WASHINGTON -- It's taken 1,000 years to get to the millennium changeover. A dozen or so forward-looking thinkers at a Millennium Institute forum Thursday had two minutes each to explain how they plan to make it an event of save-the-world proportion.
Nearly every speaker went over the time allotment, but their message was succinct: sustainable development. In layman's terms, that means they want to use the 2000 milestone to focus attention on behaviors that will avoid destruction of the planet.
They want the start of the next century to be more than champagne glasses clinking around the globe. The speakers, all representing groups with millennium projects, want it to be bigger than Earth Day celebrations and tree plantings.
"It is not the global drunk that's going to take place on Dec. 31, 1999. There is something significant here," said Gerald Barney of the Millennium Institute, an Arlington, Va.-based group that's trying to channel excitement about the millennium into excitement over protecting the Earth.
One by one, the millennial thinkers trooped to the microphone to relate their hopes for the future, as a timekeeper eyed a stopwatch. Those who went overtime were passed a warning note, but most kept talking anyway.
Denis Hayes, who organized the first Earth Day rallies in 1970, cautioned against getting caught up in millennial hoopla and losing an opportunity to prompt serious change.
Environmentalists must fight against 2000 trivialization, he said. Hayes lamented that there already are more than 600 trademarks and trademark applications for millennial products, including caskets, fishing tackle and bottled water.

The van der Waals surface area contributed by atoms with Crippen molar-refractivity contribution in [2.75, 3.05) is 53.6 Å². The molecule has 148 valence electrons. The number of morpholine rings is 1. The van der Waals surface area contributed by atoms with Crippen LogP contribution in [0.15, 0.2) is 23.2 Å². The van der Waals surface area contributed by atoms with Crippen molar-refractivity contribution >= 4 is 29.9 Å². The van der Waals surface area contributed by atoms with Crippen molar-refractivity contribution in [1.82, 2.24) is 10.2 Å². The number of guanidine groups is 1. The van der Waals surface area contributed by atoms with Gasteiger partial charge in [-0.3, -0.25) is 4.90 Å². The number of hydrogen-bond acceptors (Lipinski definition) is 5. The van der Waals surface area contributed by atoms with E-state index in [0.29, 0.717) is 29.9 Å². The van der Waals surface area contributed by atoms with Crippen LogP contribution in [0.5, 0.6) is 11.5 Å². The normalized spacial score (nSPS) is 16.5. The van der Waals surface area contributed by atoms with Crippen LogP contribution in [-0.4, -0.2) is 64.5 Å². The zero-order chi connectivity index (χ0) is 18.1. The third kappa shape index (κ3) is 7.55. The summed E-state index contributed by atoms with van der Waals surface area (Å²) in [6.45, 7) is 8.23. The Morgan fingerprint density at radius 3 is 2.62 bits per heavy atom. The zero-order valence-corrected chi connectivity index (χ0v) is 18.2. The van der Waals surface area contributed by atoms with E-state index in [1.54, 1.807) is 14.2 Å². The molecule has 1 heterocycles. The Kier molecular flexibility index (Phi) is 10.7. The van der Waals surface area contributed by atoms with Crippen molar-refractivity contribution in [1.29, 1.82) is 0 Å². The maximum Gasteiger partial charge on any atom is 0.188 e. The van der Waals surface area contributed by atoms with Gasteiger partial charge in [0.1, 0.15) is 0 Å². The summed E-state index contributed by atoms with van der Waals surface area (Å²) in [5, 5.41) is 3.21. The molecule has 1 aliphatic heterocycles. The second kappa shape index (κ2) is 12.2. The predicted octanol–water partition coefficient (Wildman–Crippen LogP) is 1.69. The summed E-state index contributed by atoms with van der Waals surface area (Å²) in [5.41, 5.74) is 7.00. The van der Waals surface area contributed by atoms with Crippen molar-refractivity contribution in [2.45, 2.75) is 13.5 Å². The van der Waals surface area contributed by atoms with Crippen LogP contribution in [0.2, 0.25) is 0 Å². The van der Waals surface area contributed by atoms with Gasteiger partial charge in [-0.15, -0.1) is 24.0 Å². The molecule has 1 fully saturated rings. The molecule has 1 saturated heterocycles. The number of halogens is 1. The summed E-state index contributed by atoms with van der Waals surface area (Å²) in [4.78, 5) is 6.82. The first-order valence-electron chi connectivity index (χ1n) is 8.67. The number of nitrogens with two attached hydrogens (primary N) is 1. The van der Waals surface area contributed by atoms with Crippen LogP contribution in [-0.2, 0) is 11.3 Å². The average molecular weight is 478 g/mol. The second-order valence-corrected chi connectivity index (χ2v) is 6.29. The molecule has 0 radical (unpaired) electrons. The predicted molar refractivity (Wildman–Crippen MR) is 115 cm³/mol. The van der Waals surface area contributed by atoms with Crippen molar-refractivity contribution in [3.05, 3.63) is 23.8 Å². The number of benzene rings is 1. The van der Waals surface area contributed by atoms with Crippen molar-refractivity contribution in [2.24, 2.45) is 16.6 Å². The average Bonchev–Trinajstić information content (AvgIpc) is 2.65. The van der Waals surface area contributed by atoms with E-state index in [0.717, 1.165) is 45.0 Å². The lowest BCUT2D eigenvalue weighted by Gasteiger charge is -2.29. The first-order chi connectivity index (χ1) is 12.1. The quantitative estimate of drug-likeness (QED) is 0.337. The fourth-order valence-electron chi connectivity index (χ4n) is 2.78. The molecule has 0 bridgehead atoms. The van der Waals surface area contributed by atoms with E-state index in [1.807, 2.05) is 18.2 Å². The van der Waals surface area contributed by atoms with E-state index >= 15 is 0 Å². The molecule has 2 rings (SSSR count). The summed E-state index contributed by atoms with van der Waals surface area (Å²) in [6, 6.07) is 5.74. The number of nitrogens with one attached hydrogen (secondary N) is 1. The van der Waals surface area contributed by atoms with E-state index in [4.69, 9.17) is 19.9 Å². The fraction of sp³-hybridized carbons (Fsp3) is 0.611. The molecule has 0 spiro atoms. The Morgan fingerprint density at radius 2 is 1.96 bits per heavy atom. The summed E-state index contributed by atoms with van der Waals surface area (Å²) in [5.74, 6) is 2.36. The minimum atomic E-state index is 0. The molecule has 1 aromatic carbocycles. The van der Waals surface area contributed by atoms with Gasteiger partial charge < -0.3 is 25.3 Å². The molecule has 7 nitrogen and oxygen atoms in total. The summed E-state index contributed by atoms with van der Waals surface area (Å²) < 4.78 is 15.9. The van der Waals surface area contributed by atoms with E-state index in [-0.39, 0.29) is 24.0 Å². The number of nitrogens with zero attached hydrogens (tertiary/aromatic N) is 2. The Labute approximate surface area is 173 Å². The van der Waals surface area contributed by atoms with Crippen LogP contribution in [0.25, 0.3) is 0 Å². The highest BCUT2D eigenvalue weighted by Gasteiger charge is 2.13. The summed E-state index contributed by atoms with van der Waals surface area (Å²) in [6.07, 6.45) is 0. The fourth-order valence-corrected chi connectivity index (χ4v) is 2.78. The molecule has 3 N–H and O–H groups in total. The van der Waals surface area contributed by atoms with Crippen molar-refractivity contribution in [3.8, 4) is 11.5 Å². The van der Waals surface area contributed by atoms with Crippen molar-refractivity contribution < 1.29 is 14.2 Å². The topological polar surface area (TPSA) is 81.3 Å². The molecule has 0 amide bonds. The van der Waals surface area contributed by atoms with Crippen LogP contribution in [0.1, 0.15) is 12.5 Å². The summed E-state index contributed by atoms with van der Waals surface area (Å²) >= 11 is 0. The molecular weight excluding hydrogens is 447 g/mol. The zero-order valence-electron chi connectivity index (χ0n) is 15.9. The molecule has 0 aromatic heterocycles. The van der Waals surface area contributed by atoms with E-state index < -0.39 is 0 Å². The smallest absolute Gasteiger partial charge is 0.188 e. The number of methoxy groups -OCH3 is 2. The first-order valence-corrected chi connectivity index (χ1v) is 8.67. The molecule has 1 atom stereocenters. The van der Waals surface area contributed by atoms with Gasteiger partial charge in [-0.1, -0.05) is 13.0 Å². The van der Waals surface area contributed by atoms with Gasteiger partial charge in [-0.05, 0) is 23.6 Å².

"We are going to get hit with millennium everything and it's going to have an impact on those of us who are trying to turn this milestone into something," Hayes said.
His plan for Earth Day 2000: Blast mankind with repeated messages about the welfare of the planet.
"If it's all Monica all the time, if it's an O.J. Simpson, an Exxon Valdez or a Chernobyl -- if it's in your face long enough, you begin to think 'What does this mean to me?"' Hayes says.
Colin Bradford of the U.S. Agency for International Development wants to harness millennium fervor to address poverty. "What this century, our century, has left out is poor people and poor countries," Bradford said.
Martyn Williams, an expedition leader from Santa Fe, N.M., hopes to focus world attention on the environment with "Pole to Pole 2000."
Beginning in March 1999, 12 young people will leave the North Pole and travel by air, kayak, raft and foot to the South Pole. Along the way, they'll work with youth groups on projects such as restoring salmon streams in British Columbia, cleaning up the Hudson River in New York, supplying water to villages in Central America and cleaning up trash on Mount Fuji in Japan.
Jillaine Smith's agenda for helping save the planet is closer to home.
The District of Columbia woman is part of one of the Sweden-based Global Action Plan household ecological teams now in 14 countries. She and her husband and residents of seven other households meet every couple of weeks to assess their impact on the Earth.
"We've been weighing our garbage, analyzing our energy bills, and have been horrified," Ms. Smith said. "We're timing the time we spend in the showers. I've got it down to about three minutes."
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